Gromov and Mamkaeva first isolated Bdellovibrio chlorellavorus in a lysis experiment with the algae Chlorella vulgaris from Ukrainian reservoir waters from a mass culture of Chlorella Beijer in 1966. In a later experiment, the scientists were then able to cultivate B. chlorellavorus together with Chlorella vulgaris at 24 degrees Celsius and pH 6.8 in a liquid agar solution under fluorescent lighting (at an average of 2100 lux).
Dr. Hugenholtz and colleagues from the University of Queensland in Australia, have completed shotgun sequencing of lyophilized cells of V. chlorellavourus strain  in culture with Chlorella vulgaris. Subsequently, Soo and Hugenholtz's team performed a genomic reconstruction in 2014 from a culture previously deposited into the NCBI collection in 1978 and were able to make a general metabolic reconstruction of the genome  They found that V. chlorellavorus uses a type IV secretion system (T4SS), similar to that of Agrobacterium tumefaciens for host invasion, which is conserved in all three copies of the V. chlorellavorus genome. To locate its prey, V. chlorellavorus seems to be equipped with possible genes for aerotaxis and light activated kinase (moving towards light), suggesting that it might be motile as was originally thought. To digest its algal prey, V. chlorellavorus has over 100 hydrolytic enzymes including proteases and peptidases. From the results of Soo and her team's genomic analysis, V. chlorellavorus has approximately 26 contigs, 2.91 Mbp, an average GC content of 51.4%, and 2 circular plasmids. In keeping with its description as non-photosynthetic and parasitic microorganism, V. chlorellavorus does not have its own genes for photosynthesis or carbon fixation. V. chlorellavorus is however capable of synthesizing its own nucleotides, certain cofactors and vitamins, and 15 different amino acids. Its bacterial genome also includes coding for a complete glycolysis pathway as well as an electron transport chain.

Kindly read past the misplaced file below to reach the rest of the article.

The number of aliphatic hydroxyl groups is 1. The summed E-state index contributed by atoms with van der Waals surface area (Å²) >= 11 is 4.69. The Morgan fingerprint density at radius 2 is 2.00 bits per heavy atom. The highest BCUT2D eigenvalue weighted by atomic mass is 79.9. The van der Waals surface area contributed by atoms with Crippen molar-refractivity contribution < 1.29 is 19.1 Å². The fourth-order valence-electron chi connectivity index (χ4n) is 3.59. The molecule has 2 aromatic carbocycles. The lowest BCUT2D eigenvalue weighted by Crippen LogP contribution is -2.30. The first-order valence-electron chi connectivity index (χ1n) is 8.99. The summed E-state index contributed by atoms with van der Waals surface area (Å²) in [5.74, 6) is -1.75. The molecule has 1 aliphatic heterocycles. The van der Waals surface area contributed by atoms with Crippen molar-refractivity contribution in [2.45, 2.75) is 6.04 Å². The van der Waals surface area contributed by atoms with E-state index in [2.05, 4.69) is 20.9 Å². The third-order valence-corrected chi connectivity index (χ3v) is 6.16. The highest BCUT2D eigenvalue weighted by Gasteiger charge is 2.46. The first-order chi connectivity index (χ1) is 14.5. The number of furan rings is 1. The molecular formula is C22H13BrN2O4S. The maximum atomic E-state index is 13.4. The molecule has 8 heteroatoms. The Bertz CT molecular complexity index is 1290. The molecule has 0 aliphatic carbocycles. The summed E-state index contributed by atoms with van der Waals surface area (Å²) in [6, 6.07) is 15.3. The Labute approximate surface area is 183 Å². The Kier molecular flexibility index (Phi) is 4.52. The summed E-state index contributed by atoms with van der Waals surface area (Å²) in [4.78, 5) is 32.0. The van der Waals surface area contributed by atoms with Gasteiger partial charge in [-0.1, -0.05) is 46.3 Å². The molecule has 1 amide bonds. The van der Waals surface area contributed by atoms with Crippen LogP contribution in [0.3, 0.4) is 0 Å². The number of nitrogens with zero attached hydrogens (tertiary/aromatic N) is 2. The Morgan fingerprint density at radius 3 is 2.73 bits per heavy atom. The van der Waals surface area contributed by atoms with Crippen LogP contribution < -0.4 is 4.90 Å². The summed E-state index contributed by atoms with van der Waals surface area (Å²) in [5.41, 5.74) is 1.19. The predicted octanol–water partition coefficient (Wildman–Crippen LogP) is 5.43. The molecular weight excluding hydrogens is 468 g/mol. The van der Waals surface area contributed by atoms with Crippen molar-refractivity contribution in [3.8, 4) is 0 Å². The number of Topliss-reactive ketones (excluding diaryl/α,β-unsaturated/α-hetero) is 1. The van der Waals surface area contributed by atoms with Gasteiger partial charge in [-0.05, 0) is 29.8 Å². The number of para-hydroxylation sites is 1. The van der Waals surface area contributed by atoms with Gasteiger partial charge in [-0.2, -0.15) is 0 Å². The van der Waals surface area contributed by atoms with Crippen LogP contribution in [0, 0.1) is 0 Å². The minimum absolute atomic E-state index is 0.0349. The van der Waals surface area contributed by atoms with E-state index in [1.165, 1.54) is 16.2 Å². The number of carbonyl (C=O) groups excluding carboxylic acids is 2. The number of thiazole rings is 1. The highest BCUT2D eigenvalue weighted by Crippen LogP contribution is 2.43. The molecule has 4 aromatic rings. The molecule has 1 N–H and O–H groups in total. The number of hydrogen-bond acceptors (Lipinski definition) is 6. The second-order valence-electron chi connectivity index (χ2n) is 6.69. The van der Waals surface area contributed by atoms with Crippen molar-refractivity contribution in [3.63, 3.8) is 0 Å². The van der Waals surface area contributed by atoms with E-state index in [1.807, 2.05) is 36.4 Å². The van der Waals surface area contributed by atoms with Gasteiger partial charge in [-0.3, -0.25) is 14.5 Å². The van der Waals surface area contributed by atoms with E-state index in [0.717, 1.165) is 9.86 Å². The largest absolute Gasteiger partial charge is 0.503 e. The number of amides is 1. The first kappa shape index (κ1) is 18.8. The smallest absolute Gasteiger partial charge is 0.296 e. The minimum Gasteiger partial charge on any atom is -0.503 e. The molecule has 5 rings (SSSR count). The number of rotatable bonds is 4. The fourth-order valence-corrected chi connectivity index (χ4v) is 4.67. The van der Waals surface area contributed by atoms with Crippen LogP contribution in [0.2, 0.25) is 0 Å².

Research and Implications
Vampirovibrio or Bdellovibrio may be used to help control harmful populations of bacteria due to their predatory nature. In an experiment where Bdellovibrio were added to a shrimp tank to consume populations of bacteria, the target bacterial populations declined by up to 44%. However the Bdellovibrio population declined as well after consuming most of the available bacteria. Therefore, use of Bdellovibrio as an inhibitor of other bacteria shows potential, but may be limited to certain cases as Bdellovibrio prefers certain strains, such as gram-negative bacteria. In a subsequent experiment, chickens, highly susceptible to cecal or gut infections, were used in an experiment in which scientists purposely infected chickens with a pathogenic form of Salmonella enterica. The chicken were then exposed to Bdellovibrio bacteriovorus, after which a reduction in inflammation and other harmful changes in the chickens’ ceca were observed as a result of decreased Salmonella populations. The success of this experiment suggest there is significant potential for Bdellovibrio in bioremediation. Since Vampirovibrio chlorellavorus has not been cultured in recent years, it is possible to learn about its future research applications by learning about the methods in which Bdellovibrio and like organisms, or BALOs, are used to control pathogenic bacteria.
Soo et al., 2015. Back from the dead; the curious tale of the predatory cyanobacterium Vampirovibrio chlorellavorus